We learn not to love: A Story

November 18, 2015

TW: Mental Health and Patriachal Oppression. 

Recently there's has been a lot of controversy at the University of York where I did my undergraduate degree around celebrations of an International Mens' Day. I am not going to even begin to engage in the arguments about what should, and should not have happened because I am exhausted already. The issues around male mental health have been floating around this discourse and I feel this is something I can speak of. 

In the title I have paraphrased the quote: "Men do not naturally not love. They learn not to." from The Normal Heart by Larry Kramer. To start with I don't believe in calling humankind "man" so I'm not declaring my support for that but I think the quote is important. We are born loving, We are not born hating. We are born with empathy for others. 

I personally have always had a strong emotional reaction to the suffering of others. As a young gay male in a small town I grew up around a rhetoric of homophobia from my peers and from society at large. Growing up in this, I had very few allies. I hadn't publically identified to anyone, my teachers would hear these remarks in the playground and I iamgine some chose not to stop students saying "that's so gay" and some were simply so overworked they did not have the energy to find everyone. While growing up a fundamental part of who I am was being subject to systematic oppression everyday, whether it was through direct homophobia or because I was surrounded by the rhetoric of "beocming a man" and hyper-masculinity. Obviously this was tough, it led to internalised homophobia and identity problems I am just now (at 21) beginning to unravel and overcome, but it also allowed me to maintain my empathy for people who are systematically oppressed by similar power structures.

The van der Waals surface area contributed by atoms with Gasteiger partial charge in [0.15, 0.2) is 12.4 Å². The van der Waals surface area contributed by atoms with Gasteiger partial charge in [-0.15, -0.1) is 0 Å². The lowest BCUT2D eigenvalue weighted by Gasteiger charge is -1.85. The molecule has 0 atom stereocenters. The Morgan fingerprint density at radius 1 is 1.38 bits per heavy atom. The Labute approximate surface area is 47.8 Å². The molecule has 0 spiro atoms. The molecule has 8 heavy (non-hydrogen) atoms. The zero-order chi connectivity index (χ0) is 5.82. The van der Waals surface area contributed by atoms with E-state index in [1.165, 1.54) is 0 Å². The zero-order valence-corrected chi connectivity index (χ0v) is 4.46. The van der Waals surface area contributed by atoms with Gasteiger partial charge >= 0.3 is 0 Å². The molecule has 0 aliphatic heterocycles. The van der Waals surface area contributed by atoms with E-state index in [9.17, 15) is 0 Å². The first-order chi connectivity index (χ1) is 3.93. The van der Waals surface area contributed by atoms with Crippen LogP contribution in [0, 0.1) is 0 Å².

I maintained my empathy for people who were subject to systematic oppression at the hands of patriachy. I felt the suffering of women told they should "be seen and not heard", for other men who were berated and often attacked for not being masculine enough, for those that did not identify in the gender binary who were neither aligning themselves with male patriachy nor sitting in binary opposition by identifying as a woman. Patriachal structures such as hyper-masculinity oppress all of these groups, they oppress the entirety of society and feminism is an ideology which in a broad sense is fighting against this systematic oppression. Improving the position of women by taking apart patriachal structures, stops other genders suffering from the structures. 

As a man who has never lost this empathy for suffering, for people who are subjects to systematic oppression at the hands of white privelege, patriachy, heternormativity and so many other power sturctures, I can say that my mental health has been afected.

This is not something I've often discussed in such a public forum but I feel like it it a truth I should now contribute. I have developed social anxiety, in public I am sensitive to the social currents around me to the point where the examples of patriachy make me feel helpless because as one human I am helpless to stop everything I witness. I am unable as one human being to help all the humans I empathise with in public and this has lead to vast feelings of helplessness and loneliness even when I now live in one of the most populated cities in the world.